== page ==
Instead of an aluminum body, the next-generation off-roader Jeep Wrangler will keep its steel body structure but will feature aluminum components like doors and fenders. Fiat Chrysler CEO Sergio Marchionne said that the upcoming Jeep Wrangler will not be following the lead of the 2015 Ford F-150.
Last week, Marchionne said that the benefits are outweighed by the costs of making the switch. He explained that after simulating the mileage and the impact, they’ve computed the numbers and concluded that they can do as well even with only some parts of it made of aluminum.
The factors considered were the disparity in the cost and the assembly process. His statements are quite a contrast to what he said a year ago that the Wrangler is the best vehicle in Fiat Chrysler’s range to be made from aluminum. In an interview by Automotive News, sources said that the next-generation Wrangler will feature an aluminum body.
But to minimize costs, Wrangler will follow General Motors’ move of using aluminum parts rather than follow Ford Motor’s move to switch from steel for the F-150. GM chose not to use an aluminum body for the most recent redesign of the Chevrolet Silverado and GMC Sierra pickups in 2014.
Ford had to convert its pickup plant located in Dearborn, Mich., for the aluminum body construction and as a result, it lost 2 months of production. Ford spent $359 million for this conversion. Fiat Chrysler’s decision benefits its Toledo, Ohio plant, which had hoped for Wrangler production to stay there.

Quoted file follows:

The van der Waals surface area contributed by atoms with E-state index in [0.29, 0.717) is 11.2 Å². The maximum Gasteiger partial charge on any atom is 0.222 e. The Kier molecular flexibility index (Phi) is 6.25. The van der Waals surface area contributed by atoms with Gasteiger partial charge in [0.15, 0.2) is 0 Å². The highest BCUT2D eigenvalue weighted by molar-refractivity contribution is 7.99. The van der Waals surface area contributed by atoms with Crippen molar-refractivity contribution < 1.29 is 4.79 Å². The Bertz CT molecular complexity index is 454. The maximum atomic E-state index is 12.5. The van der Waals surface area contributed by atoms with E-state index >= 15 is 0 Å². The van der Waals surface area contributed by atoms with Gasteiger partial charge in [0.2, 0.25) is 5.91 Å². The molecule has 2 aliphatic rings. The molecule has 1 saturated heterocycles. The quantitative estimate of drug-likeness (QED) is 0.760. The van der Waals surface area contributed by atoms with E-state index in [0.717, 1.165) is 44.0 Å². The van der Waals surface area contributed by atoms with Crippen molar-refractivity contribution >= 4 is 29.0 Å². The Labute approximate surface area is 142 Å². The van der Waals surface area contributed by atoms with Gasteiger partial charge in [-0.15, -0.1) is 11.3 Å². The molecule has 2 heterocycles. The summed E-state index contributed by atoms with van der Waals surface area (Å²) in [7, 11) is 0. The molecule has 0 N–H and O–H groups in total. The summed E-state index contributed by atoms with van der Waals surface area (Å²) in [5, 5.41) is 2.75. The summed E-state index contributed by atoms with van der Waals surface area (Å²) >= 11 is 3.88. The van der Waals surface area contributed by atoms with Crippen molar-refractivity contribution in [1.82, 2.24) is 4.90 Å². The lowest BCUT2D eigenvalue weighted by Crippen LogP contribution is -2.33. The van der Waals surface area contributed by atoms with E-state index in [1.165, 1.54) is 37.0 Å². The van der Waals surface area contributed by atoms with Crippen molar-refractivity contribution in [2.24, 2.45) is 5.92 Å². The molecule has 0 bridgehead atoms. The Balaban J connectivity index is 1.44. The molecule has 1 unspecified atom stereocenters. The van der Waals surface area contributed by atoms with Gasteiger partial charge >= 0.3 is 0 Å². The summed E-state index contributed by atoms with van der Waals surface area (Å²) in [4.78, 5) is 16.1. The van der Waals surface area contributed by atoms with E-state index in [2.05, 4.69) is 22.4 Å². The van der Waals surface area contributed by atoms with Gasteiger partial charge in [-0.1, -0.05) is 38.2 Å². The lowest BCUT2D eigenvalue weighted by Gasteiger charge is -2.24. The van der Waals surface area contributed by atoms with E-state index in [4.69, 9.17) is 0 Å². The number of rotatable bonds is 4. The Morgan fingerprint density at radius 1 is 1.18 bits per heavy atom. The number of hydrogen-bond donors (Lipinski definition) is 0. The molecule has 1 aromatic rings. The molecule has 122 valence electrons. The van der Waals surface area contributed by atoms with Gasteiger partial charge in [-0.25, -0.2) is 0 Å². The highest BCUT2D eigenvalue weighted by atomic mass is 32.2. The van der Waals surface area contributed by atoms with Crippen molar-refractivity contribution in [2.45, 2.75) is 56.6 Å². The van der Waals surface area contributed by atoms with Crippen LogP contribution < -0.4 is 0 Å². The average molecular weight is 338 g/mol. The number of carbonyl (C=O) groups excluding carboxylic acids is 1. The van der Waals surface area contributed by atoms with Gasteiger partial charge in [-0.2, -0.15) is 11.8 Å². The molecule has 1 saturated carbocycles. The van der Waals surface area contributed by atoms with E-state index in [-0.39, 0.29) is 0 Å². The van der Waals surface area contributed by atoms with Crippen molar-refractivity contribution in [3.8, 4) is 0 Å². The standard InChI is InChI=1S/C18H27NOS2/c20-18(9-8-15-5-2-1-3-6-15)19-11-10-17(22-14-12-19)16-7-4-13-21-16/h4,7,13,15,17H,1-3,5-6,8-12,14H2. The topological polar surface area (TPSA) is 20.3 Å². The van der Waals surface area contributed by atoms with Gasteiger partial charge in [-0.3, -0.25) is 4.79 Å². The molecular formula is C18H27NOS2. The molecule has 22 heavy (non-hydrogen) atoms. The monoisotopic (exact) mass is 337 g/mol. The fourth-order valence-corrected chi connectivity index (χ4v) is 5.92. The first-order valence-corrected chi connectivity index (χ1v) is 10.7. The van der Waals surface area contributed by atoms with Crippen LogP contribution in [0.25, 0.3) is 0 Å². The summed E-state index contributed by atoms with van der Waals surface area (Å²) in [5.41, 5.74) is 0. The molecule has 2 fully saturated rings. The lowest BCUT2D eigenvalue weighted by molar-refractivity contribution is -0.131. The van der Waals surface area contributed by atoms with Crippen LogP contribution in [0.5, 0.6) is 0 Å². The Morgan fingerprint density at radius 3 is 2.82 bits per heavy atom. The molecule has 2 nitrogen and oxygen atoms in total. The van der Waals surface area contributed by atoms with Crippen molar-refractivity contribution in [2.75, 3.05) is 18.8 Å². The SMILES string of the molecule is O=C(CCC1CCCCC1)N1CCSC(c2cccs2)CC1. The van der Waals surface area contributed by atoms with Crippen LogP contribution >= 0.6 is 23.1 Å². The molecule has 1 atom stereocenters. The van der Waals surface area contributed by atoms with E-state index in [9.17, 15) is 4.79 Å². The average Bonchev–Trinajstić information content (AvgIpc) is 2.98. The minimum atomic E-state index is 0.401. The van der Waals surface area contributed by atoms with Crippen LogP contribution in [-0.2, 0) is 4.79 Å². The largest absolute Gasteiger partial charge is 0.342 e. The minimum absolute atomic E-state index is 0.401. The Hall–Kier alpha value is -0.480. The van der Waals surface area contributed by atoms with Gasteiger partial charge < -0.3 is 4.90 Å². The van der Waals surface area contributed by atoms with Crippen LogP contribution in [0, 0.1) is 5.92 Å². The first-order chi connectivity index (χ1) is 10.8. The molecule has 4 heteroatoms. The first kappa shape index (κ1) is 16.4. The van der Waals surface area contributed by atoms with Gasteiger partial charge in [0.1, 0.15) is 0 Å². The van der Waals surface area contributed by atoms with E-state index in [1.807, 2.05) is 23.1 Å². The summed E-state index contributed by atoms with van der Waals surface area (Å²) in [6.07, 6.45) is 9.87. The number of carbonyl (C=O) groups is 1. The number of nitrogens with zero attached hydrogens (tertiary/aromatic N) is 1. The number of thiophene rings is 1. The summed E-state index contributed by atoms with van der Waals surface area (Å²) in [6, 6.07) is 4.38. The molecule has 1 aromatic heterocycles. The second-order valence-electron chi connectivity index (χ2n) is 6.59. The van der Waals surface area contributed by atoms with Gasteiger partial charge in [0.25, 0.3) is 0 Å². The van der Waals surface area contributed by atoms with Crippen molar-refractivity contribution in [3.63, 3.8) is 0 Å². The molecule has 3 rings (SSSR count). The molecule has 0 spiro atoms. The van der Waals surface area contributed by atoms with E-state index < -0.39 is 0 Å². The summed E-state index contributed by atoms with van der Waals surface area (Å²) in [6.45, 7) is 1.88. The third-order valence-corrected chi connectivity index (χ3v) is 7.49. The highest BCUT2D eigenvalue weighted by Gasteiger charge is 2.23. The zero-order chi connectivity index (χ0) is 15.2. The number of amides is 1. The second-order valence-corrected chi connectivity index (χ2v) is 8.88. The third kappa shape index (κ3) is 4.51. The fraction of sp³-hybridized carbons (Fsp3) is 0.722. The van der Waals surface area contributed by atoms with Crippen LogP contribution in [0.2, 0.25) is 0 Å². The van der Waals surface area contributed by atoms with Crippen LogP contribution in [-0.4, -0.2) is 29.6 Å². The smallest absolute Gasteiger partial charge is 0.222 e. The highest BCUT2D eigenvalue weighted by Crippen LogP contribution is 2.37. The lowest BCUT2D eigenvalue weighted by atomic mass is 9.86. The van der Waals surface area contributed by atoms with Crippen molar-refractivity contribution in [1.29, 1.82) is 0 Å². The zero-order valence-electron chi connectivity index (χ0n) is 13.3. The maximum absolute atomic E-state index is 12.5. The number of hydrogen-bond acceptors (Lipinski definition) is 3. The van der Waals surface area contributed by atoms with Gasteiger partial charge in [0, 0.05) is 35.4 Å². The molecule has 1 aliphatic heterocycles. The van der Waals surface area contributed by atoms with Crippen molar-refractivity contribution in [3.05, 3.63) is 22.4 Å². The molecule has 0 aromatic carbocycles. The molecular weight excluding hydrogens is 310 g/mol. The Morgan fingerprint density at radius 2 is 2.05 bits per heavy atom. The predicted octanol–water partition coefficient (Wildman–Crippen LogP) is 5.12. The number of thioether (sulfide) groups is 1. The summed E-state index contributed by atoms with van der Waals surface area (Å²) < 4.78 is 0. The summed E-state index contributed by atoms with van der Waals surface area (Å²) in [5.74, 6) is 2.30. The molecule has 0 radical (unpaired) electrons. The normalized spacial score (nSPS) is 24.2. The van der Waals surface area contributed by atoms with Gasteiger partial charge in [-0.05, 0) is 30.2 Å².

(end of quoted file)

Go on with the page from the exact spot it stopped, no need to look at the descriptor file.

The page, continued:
With a steel body for the Wrangler, the plant won’t need to be torn down and rebuilt for the switch. Expected to arrive in 2017, the redesigned Wrangler will still have to reduce its weight in order to improve its fuel economy from its present rating of 21 mpg highway.
Marchionne said that to accomplish this, it will “hang” lightweight aluminum doors and other panels on its steel structure. When asked about plans for the 2018 Wrangler, Marchionne said that it “may go beyond hanging but it's not phenomenally off hanging."
Even when the Toledo won’t have to undergo extensive retooling, there’s still a problem with its capacity limits. Marchionne said that within two months, the company will make the final decision on how Wrangler output will be increased in Toledo.
The 2014 Wrangler sales were able to hit a record 175,328 units in the U.S., its biggest market. From the start of the year through April, it went up another 22%. FCA is being offered an incentive package from Toledo and Ohio for it to approve the local expansion of Wrangler output.
A big tract of land west of the Toledo plant was acquired for the purpose of a possible expansion. The automaker’s decision not to go for an aluminum body is seen by the steel industry as a big save. Ford achieved high sales for the aluminum 2015 F-150.
Its weight was lower by over 700 pounds because of the aluminum body. With further structural revisions, its fuel economy definitely improved modestly. The 2015 F-150 is capable of returning as much as 26 mpg on the highway. In comparison, the 2014 model has a maximum highway rating of 23.
Marchionne’s hesitations are centered on the disruption in its production as well as the cost of a massive retooling of the Wrangler plant for aluminum production. Ford has two plants that build the F-150 but the Wrangler only comes from one plant – the Toledo Assembly complex.